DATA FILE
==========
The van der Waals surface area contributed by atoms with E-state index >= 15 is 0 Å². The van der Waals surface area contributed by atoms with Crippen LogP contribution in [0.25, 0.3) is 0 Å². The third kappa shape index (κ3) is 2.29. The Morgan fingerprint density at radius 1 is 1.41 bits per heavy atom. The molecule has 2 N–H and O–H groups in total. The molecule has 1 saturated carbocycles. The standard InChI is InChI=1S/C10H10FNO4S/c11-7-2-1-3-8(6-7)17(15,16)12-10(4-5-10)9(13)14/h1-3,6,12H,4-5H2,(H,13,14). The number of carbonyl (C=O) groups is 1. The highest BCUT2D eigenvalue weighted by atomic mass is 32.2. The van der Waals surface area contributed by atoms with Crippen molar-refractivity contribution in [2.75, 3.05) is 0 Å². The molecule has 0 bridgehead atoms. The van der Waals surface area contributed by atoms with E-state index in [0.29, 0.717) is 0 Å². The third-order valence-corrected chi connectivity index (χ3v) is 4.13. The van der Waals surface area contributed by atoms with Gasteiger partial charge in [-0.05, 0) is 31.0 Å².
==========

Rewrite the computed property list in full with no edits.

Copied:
The van der Waals surface area contributed by atoms with E-state index >= 15 is 0 Å². The van der Waals surface area contributed by atoms with Crippen LogP contribution in [0.25, 0.3) is 0 Å². The third kappa shape index (κ3) is 2.29. The Morgan fingerprint density at radius 1 is 1.41 bits per heavy atom. The molecule has 2 N–H and O–H groups in total. The molecule has 1 saturated carbocycles. The standard InChI is InChI=1S/C10H10FNO4S/c11-7-2-1-3-8(6-7)17(15,16)12-10(4-5-10)9(13)14/h1-3,6,12H,4-5H2,(H,13,14). The number of carbonyl (C=O) groups is 1. The highest BCUT2D eigenvalue weighted by atomic mass is 32.2. The van der Waals surface area contributed by atoms with Crippen molar-refractivity contribution in [2.75, 3.05) is 0 Å². The molecule has 0 bridgehead atoms. The van der Waals surface area contributed by atoms with E-state index in [0.29, 0.717) is 0 Å². The third-order valence-corrected chi connectivity index (χ3v) is 4.13. The van der Waals surface area contributed by atoms with Gasteiger partial charge in [-0.05, 0) is 31.0 Å².